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Did You Unintentionally Enter Into A Settlement Agreement By Email?

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  • Posted on: Oct 20 2023

By Jonathan H. Freiberger

This Blog has previously addressed the question of whether a binding settlement can be reached through a series of emails as opposed to a fully integrated and formal written settlement agreement.  See, e.g., [here], [here], [here], [here], [here] and [here].  These important issues bear repeating to avoid being bound to a settlement that one of the parties did not intend to make.

Settlement is an efficient and cost-effective way to resolve disputes and is favored by courts.  See, e.g., Forcelli v. Gelco Corp., 109 A.D.3d 244, 247-48 (2nd Dep’t 2013).  Section 2104 of the CPLR, which governs “stipulations,” including settlement agreements, provides:

An agreement between parties or their attorneys relating to any matter in an action, other than one made between counsel in open court, is not binding upon a party unless it is in a writing subscribed by him or his attorney or reduced to the form of an order and entered.  With respect to stipulations of settlement and notwithstanding the form of the stipulation of settlement, the terms of such stipulation shall be filed by the defendant with the county clerk.

“To be enforceable, a settlement agreement must set forth all material terms, and there must be clear mutual accord between the parties.”  Vlastakis v. Mannix Family Market @ Veteran’s Road, LLC, 2023 WL 6854105, *1 (2nd Dep’t 2023) (citation and internal quotation marks omitted); see also Teixeira v. Woodhaven Center of Care, 173 A.D.3d 1108, 1109 (2nd Dep’t 2019).  This is because “settlement agreements are subject to the principles of contract law.”  Forcelli, 109 A.D.3d at 248.  “An email that merely confirms a purported settlement is not necessarily sufficient to bring the purported settlement into the scope of CPLR 2104.” Teixeira, 173 A.D.3d at 1109 (citation omitted).

Two recent cases from the Appellate Division, Second Department, address these issues.  

Teixeira v. Woodhaven Center of Care

Teixeira was decided on October 18, 2023, and involved the purported settlement of a personal injury matter.  The defendant in Teixeira moved pursuant to CPLR 2104 to enforce a settlement agreement it alleged was reached by the parties and “memorialized in an email message.”  The motion court determined that “there was no meeting of the minds or the creation of a settlement that is legally enforceable” and denied the motion.  Defendant appealed.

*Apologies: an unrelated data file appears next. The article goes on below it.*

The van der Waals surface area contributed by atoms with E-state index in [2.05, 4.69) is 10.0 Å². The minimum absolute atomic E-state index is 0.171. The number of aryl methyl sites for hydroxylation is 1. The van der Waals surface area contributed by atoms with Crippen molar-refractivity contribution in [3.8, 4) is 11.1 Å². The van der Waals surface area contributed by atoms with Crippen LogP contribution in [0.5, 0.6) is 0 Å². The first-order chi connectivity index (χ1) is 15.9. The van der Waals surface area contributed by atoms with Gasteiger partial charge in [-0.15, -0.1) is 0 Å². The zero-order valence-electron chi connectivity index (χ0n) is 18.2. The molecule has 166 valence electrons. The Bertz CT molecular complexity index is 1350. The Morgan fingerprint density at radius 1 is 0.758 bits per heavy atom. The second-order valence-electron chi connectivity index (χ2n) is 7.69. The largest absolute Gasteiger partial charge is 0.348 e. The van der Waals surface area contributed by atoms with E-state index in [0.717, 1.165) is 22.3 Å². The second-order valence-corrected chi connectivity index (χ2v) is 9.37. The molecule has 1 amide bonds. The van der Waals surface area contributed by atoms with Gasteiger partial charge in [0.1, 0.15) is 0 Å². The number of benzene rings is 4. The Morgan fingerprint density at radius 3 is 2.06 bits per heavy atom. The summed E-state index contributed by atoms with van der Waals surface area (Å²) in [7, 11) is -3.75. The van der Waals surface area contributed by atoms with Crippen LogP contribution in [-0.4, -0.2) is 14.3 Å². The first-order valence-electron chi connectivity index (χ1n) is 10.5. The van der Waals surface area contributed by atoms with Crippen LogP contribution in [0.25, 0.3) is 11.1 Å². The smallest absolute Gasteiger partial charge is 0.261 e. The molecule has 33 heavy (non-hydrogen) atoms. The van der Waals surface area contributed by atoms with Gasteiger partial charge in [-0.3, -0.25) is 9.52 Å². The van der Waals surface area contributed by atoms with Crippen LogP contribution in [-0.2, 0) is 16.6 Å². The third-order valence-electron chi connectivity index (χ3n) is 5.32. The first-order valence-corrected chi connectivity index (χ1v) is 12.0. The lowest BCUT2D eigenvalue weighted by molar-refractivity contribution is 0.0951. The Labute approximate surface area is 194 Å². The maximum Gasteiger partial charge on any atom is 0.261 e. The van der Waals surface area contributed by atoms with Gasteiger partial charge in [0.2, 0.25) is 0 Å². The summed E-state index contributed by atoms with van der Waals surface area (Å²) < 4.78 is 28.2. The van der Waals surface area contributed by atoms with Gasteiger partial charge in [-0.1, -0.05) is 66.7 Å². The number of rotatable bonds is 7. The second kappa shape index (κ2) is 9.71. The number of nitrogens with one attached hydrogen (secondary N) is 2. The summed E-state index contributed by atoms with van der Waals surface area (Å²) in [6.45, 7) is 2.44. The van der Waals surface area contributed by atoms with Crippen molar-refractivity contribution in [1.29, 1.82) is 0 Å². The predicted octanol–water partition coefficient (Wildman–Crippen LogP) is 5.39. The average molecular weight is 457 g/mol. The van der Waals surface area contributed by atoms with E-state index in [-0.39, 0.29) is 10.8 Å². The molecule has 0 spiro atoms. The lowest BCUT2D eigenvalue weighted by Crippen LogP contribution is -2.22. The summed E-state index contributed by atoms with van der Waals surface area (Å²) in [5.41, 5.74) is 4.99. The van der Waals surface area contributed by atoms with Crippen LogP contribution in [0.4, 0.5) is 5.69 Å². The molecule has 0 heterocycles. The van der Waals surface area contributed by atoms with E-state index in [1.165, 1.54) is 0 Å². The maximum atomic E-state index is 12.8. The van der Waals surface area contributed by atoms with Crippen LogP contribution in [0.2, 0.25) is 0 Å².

In affirming the motion court, the Second Department stated:

Here, contrary to the defendant’s contention, an email exchange between counsel did not evidence a clear mutual accord. The email dated October 7, 2020, purportedly confirming the settlement agreement, stated that it was memorializing the “tentative resolution” of the case and was sent by counsel for the defendant, which is the party seeking to enforce the agreement. There is no email subscribed by the plaintiff, who is the party to be charged, or by her attorney confirming the agreement (see Kataldo v Atlantic Chevrolet Cadillac, 161 AD3d 1059, 1060 [2nd Dep’t 1018]).

Alessina v. El Gauchito II, Corp.

Alessina was decided on October 4, 2023, by the Appellate Division, Second Department, and involved the settlement of an employment dispute.  The plaintiffs in Alessina were employees of the defendant restaurant.  Plaintiff’s counsel alleged that:

the parties agreed to a settlement of an employment dispute during a mediation. Shortly thereafter, the plaintiffs’ attorney emailed the defendants’ former attorney … asking him “to confirm the terms of the settlement we reached” earlier that day and setting forth the specific terms, which included the defendants’ agreement to pay $325,000 to the plaintiffs by May 3, 2021. [defendant’s former attorney] replied, “Yes, confirmed.”  

Thereafter, however, defendant’s former attorney advised plaintiff’s counsel that the settlement sum would not be paid by the defendant.  

Plaintiff commenced an action “to recover on an instrument for the payment of money only by motion for summary judgment in lieu of complaint pursuant to CPLR 3213.”  [Eds Note: this Blog has addressed CPLR 3213 [here], [here], [here], [here], [here], [here], [here],[here] and [here].]  The motion court granted the motion over defendant’s opposition and the instant appeal followed.  In affirming the motion court, the Second Department stated:

Here, the material terms of the settlement were set forth in an email by the plaintiffs’ counsel, and accepted in a response subscribed by the defendants’ former attorney, who had apparent authority to settle the case on their behalf. The exchange of email correspondence between the attorneys for the parties setting forth all the material terms of the settlement and a manifestation of mutual assent was sufficient to constitute an enforceable settlement agreement between the parties. Contrary to the defendants’ contention, the agreement was not conditioned on the parties’ execution of a formal settlement and release, or any other further occurrences.

The plaintiffs established, prima facie, that the defendants failed to make the payment required by the settlement agreement, which was an “instrument for the payment of money only” within the meaning of CPLR 3213. In opposition, the defendants failed to raise a triable issue of fact.  Accordingly, the Supreme Court properly granted the plaintiffs’ motion for summary judgment in lieu of complaint.  [Citations omitted.]

Jonathan H. Freiberger is a partner and co-founder of Freiberger Haber LLP.
This article is for informational purposes and is not intended to be and should not be taken as legal advice.
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